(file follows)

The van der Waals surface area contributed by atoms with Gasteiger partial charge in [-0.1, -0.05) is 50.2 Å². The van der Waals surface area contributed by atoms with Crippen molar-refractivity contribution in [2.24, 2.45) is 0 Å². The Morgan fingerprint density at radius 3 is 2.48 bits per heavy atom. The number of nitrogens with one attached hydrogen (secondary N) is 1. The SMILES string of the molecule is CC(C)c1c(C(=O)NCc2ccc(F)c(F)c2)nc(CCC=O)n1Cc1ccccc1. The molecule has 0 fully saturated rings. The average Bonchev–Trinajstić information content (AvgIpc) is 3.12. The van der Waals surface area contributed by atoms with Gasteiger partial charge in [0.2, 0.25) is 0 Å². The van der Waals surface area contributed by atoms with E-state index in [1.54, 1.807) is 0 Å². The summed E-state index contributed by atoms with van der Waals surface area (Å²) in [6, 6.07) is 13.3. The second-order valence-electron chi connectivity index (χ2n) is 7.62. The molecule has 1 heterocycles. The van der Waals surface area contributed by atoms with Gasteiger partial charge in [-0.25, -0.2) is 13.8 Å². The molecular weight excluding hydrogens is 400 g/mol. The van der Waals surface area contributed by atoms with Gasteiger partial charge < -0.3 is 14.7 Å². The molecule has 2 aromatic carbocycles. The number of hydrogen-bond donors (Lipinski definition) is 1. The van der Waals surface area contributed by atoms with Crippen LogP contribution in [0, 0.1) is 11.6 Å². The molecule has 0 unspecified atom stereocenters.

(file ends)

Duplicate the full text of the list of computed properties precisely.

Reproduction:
The van der Waals surface area contributed by atoms with Gasteiger partial charge in [-0.1, -0.05) is 50.2 Å². The van der Waals surface area contributed by atoms with Crippen molar-refractivity contribution in [2.24, 2.45) is 0 Å². The Morgan fingerprint density at radius 3 is 2.48 bits per heavy atom. The number of nitrogens with one attached hydrogen (secondary N) is 1. The SMILES string of the molecule is CC(C)c1c(C(=O)NCc2ccc(F)c(F)c2)nc(CCC=O)n1Cc1ccccc1. The molecule has 0 fully saturated rings. The average Bonchev–Trinajstić information content (AvgIpc) is 3.12. The van der Waals surface area contributed by atoms with Gasteiger partial charge in [0.2, 0.25) is 0 Å². The van der Waals surface area contributed by atoms with E-state index in [1.54, 1.807) is 0 Å². The summed E-state index contributed by atoms with van der Waals surface area (Å²) in [6, 6.07) is 13.3. The second-order valence-electron chi connectivity index (χ2n) is 7.62. The molecule has 1 heterocycles. The van der Waals surface area contributed by atoms with Gasteiger partial charge in [-0.25, -0.2) is 13.8 Å². The molecular weight excluding hydrogens is 400 g/mol. The van der Waals surface area contributed by atoms with Gasteiger partial charge < -0.3 is 14.7 Å². The molecule has 2 aromatic carbocycles. The number of hydrogen-bond donors (Lipinski definition) is 1. The van der Waals surface area contributed by atoms with Crippen LogP contribution in [0, 0.1) is 11.6 Å². The molecule has 0 unspecified atom stereocenters.